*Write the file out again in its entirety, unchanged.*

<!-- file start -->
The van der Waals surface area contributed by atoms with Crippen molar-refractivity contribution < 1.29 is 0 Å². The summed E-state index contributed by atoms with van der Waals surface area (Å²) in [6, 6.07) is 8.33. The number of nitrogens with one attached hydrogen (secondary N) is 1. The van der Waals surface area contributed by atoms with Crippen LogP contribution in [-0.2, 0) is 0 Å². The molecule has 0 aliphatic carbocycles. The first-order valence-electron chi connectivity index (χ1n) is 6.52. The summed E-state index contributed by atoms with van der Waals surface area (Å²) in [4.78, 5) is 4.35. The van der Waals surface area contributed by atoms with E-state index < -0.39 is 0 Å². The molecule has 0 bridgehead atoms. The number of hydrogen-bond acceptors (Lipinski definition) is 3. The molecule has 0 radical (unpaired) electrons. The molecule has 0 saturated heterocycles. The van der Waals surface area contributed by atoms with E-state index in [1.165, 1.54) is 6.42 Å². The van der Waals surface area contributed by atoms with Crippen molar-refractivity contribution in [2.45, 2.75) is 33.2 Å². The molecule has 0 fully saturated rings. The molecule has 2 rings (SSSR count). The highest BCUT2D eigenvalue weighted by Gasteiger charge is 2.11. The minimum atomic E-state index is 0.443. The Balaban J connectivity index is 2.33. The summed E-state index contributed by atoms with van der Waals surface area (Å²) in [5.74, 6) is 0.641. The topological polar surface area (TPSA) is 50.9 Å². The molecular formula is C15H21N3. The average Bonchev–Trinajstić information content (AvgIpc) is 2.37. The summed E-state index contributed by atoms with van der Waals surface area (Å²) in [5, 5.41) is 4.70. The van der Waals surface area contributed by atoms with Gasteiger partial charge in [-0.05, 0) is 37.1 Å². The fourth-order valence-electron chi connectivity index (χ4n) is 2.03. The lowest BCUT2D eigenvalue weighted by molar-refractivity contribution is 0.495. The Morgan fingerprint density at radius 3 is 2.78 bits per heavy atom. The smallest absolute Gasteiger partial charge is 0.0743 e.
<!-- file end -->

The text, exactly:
The van der Waals surface area contributed by atoms with Crippen molar-refractivity contribution < 1.29 is 0 Å². The summed E-state index contributed by atoms with van der Waals surface area (Å²) in [6, 6.07) is 8.33. The number of nitrogens with one attached hydrogen (secondary N) is 1. The van der Waals surface area contributed by atoms with Crippen LogP contribution in [-0.2, 0) is 0 Å². The molecule has 0 aliphatic carbocycles. The first-order valence-electron chi connectivity index (χ1n) is 6.52. The summed E-state index contributed by atoms with van der Waals surface area (Å²) in [4.78, 5) is 4.35. The van der Waals surface area contributed by atoms with E-state index < -0.39 is 0 Å². The molecule has 0 bridgehead atoms. The number of hydrogen-bond acceptors (Lipinski definition) is 3. The molecule has 0 radical (unpaired) electrons. The molecule has 0 saturated heterocycles. The van der Waals surface area contributed by atoms with E-state index in [1.165, 1.54) is 6.42 Å². The van der Waals surface area contributed by atoms with Crippen molar-refractivity contribution in [2.45, 2.75) is 33.2 Å². The molecule has 0 fully saturated rings. The molecule has 2 rings (SSSR count). The highest BCUT2D eigenvalue weighted by Gasteiger charge is 2.11. The minimum atomic E-state index is 0.443. The Balaban J connectivity index is 2.33. The summed E-state index contributed by atoms with van der Waals surface area (Å²) in [5.74, 6) is 0.641. The topological polar surface area (TPSA) is 50.9 Å². The molecular formula is C15H21N3. The average Bonchev–Trinajstić information content (AvgIpc) is 2.37. The summed E-state index contributed by atoms with van der Waals surface area (Å²) in [5, 5.41) is 4.70. The van der Waals surface area contributed by atoms with Gasteiger partial charge in [-0.05, 0) is 37.1 Å². The fourth-order valence-electron chi connectivity index (χ4n) is 2.03. The lowest BCUT2D eigenvalue weighted by molar-refractivity contribution is 0.495. The Morgan fingerprint density at radius 3 is 2.78 bits per heavy atom. The smallest absolute Gasteiger partial charge is 0.0743 e.